Leaders within the induced pluripotent stem cell (iPSC) technology industry recently used motor neurons from ALS patients to detect challenges and progress when patients receive stem cells.
The goal is to create stringent standards that will be adopted in independent laboratories, helping researchers make comparative results.
The review of the studies, called “Modeling ALS with motor neurons derived from human induced pluripotent stem cells,” is available in Nature Neuroscience journal.
ALS, a progressive neurodegenerative disease, harms the nerve cells located in the spinal cord and brain. Over time, people who have ALS can no longer control or initiate their muscle movements, causing paralysis and death between two and five years after receiving a diagnosis.
Currently, there is no cure -- and also no explanation for the reason that veterans have twice the chance of developing ALS as a regular citizen.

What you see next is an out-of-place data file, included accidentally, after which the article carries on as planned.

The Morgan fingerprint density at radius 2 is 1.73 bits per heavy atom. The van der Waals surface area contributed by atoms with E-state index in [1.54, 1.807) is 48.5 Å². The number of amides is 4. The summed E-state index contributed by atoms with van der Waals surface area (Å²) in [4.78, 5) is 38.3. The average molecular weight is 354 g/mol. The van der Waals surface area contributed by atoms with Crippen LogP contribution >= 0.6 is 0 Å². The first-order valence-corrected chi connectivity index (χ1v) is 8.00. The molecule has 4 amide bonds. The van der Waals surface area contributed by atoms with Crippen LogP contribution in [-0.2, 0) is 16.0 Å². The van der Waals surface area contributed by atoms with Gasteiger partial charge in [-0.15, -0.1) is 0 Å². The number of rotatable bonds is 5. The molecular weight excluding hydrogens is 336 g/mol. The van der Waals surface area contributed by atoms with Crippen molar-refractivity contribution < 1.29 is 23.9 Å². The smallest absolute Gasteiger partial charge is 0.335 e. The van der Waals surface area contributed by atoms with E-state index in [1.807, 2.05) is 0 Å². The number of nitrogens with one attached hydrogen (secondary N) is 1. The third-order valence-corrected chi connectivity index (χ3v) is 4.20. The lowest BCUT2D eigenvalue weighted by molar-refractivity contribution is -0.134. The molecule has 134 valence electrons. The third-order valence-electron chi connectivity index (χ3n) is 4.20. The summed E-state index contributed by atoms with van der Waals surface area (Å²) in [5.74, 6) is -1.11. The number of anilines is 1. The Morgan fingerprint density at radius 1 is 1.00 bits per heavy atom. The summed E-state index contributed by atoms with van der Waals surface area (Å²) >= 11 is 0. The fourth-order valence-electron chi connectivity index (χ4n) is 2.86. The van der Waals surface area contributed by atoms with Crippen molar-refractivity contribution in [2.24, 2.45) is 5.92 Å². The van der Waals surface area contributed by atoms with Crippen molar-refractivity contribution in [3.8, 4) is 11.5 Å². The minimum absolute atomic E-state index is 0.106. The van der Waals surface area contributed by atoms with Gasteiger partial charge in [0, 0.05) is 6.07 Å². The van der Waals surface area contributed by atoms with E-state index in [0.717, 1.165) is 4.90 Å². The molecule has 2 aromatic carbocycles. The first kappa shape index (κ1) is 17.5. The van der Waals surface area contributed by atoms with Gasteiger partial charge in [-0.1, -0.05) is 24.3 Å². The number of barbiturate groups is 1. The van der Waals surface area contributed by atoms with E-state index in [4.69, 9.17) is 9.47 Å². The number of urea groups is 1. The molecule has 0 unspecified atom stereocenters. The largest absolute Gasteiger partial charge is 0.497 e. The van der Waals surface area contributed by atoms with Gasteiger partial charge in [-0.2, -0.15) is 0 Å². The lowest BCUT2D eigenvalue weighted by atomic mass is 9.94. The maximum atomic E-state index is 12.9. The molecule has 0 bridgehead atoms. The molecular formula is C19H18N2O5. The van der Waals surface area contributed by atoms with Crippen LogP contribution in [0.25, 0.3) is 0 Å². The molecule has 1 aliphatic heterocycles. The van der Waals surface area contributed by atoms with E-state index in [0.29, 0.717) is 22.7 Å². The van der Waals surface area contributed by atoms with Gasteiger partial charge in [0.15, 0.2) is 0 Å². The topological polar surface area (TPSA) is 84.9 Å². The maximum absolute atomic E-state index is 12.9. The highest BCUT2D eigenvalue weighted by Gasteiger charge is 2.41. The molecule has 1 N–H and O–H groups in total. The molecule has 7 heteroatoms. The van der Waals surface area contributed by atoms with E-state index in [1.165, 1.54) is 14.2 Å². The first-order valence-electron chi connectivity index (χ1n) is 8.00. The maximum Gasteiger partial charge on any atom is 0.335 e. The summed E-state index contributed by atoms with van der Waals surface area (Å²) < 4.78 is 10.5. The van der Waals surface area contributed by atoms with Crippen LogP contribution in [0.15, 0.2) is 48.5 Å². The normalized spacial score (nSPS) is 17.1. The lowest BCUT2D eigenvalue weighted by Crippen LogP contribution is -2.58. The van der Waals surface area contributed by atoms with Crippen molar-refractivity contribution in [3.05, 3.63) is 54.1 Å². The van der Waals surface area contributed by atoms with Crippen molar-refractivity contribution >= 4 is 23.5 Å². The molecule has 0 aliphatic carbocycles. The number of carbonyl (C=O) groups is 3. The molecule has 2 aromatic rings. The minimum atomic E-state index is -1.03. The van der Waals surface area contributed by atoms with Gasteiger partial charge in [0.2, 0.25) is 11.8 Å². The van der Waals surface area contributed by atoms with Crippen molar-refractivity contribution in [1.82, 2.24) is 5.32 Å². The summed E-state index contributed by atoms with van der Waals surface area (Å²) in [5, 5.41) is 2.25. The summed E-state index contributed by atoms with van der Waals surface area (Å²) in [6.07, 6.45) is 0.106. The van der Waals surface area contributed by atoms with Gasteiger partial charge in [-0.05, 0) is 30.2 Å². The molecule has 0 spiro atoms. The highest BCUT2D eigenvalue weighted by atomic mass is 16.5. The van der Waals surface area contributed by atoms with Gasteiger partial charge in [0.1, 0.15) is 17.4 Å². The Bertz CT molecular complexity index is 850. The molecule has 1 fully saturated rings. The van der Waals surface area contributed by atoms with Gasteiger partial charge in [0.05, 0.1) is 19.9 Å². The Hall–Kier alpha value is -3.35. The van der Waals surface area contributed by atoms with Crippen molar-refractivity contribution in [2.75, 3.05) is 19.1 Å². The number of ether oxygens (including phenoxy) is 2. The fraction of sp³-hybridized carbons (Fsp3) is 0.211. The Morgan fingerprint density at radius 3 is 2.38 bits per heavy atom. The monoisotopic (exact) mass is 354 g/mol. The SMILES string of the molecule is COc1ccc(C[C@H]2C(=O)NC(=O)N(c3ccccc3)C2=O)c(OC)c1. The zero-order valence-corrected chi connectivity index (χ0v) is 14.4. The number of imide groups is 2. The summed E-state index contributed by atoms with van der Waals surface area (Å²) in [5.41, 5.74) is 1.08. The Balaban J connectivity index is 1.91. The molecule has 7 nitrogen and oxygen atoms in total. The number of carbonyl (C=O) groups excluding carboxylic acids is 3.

“This review was generated as a result of a round table discussion hosted by the ALS Association bringing together leaders in the field to discuss and compare protocols,” ALS Association Chief Scientist Lucie Bruijn, coauthor of the review, said. “This resource will provide invaluable guidance to researchers using iPSCs in ALS research and therapy development. These cells have emerged as an important tool for modeling the disease -- motor neurons in culture that are derived from individual ALS patients. They have the potential to identify new disease mechanisms and individual susceptibilities to disease that cannot be revealed with other models. This may allow iPSCs to serve as exceptionally valuable tools to find new treatments based on a person’s unique genetic makeup.”